This Numad is on the road today--I'm off to New York City bundled up in a sweatshirt on this hot post-Labor Day Weekend day (see previous post) for opening night of The Legend of Georgia McBride at MCC Theater. Should be a fun evening celebrating the start of MCC's 2015/16 season with friends and colleagues.
When I'm traveling for work (or for pleasure) I like to maximize the time spent going from one place to another. Sure, it is often tempting to rest my head and snooze out for a few hours, but let's be real: We've got lots of good work to do!
Here's a few of my Numad travel secrets so that I can be as productive as possible while I'm on the road:
- Download your travel apps ahead of time, and download your tickets to Apple Passport. There's nothing worse than getting to the ticket counter and having a slow Internet connection. Download them ahead of time. If you need to change the ticket at the last minute, its never a problem.
- Travel early in the morning or late at night. The security lines are usually non-existent, and you can get to your destination at a reasonable hour. (The flip-side is that if you are taking a late-night flight, and you miss it... well, you'll find yourself checking into an airport hotel or finding a corner on the airport floor.)
- Pull out your notebook and make an action plan for your work and travel time, or sketch out some new ideas. You know you're supposed to turn off those cellphones when they close the airplane door! So do it, and then use the disconnected time to connect with what you need to do for the day. You can do the same on a train as you wait for the cafe car to open. (In Boston, that's only after the first three stops... not enough time to pull out the laptop, and then close it and move to the cafe car. Again, see previous post to read what I'm talking about.)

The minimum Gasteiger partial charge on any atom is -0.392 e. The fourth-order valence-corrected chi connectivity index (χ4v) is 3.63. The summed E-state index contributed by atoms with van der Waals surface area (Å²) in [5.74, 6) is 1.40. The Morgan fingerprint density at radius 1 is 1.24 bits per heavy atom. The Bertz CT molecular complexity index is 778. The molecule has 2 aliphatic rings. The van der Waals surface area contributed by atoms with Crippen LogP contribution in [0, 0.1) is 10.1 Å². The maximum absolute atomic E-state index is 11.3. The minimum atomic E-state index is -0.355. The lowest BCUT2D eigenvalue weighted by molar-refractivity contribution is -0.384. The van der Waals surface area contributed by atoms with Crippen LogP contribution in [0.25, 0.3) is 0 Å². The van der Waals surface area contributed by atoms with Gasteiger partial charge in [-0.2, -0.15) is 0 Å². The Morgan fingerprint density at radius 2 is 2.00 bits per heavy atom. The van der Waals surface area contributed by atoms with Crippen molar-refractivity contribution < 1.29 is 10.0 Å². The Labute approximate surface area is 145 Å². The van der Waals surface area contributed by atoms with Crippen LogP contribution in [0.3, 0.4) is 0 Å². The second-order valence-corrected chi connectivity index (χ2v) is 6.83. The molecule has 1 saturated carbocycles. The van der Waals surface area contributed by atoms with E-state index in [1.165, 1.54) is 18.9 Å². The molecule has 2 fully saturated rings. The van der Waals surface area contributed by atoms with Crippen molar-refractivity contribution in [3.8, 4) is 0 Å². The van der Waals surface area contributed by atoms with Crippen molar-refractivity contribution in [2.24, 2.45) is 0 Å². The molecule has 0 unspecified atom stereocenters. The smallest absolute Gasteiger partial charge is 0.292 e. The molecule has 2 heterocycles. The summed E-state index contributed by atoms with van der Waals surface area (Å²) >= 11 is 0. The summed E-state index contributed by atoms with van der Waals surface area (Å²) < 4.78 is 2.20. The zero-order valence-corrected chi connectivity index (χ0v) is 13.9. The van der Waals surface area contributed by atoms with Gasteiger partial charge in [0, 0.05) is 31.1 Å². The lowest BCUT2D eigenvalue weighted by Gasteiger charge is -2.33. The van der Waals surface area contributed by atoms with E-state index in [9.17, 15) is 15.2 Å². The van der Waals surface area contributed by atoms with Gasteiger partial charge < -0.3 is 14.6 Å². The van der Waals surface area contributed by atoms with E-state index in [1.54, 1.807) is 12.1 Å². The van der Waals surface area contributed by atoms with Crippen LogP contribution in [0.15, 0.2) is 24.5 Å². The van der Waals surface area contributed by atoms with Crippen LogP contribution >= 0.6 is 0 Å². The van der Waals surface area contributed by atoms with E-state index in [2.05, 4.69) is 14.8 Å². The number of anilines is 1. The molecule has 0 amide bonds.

- Whatever you decide to work on, make sure you can get it done before you arrive at your destination. For me, there's nothing better than crossing something off the to-do list. You get the feeling of accomplishment, and when you step off the plane or train, you can do so ready to tackle the reason for the trip.
Check out these travel trips from tech executives. What would you add to the list?